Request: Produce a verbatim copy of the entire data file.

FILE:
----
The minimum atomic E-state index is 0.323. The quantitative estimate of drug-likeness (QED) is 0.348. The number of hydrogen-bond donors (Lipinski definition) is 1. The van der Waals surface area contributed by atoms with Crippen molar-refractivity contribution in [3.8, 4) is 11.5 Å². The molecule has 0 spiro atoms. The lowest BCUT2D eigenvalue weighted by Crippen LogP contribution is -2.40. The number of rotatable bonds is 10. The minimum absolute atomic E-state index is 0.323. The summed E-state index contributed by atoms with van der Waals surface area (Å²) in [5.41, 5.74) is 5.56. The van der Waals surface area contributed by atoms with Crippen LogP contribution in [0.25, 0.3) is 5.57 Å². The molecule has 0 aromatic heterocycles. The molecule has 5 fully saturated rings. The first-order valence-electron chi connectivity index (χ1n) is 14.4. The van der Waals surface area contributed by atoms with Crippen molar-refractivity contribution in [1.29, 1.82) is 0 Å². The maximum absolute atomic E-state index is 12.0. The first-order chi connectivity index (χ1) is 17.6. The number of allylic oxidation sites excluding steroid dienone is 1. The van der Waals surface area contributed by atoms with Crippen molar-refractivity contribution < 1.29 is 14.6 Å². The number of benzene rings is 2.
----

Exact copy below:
The minimum atomic E-state index is 0.323. The quantitative estimate of drug-likeness (QED) is 0.348. The number of hydrogen-bond donors (Lipinski definition) is 1. The van der Waals surface area contributed by atoms with Crippen molar-refractivity contribution in [3.8, 4) is 11.5 Å². The molecule has 0 spiro atoms. The lowest BCUT2D eigenvalue weighted by Crippen LogP contribution is -2.40. The number of rotatable bonds is 10. The minimum absolute atomic E-state index is 0.323. The summed E-state index contributed by atoms with van der Waals surface area (Å²) in [5.41, 5.74) is 5.56. The van der Waals surface area contributed by atoms with Crippen LogP contribution in [0.25, 0.3) is 5.57 Å². The molecule has 0 aromatic heterocycles. The molecule has 5 fully saturated rings. The first-order valence-electron chi connectivity index (χ1n) is 14.4. The van der Waals surface area contributed by atoms with Crippen molar-refractivity contribution in [1.29, 1.82) is 0 Å². The maximum absolute atomic E-state index is 12.0. The first-order chi connectivity index (χ1) is 17.6. The number of allylic oxidation sites excluding steroid dienone is 1. The van der Waals surface area contributed by atoms with Crippen molar-refractivity contribution < 1.29 is 14.6 Å². The number of benzene rings is 2.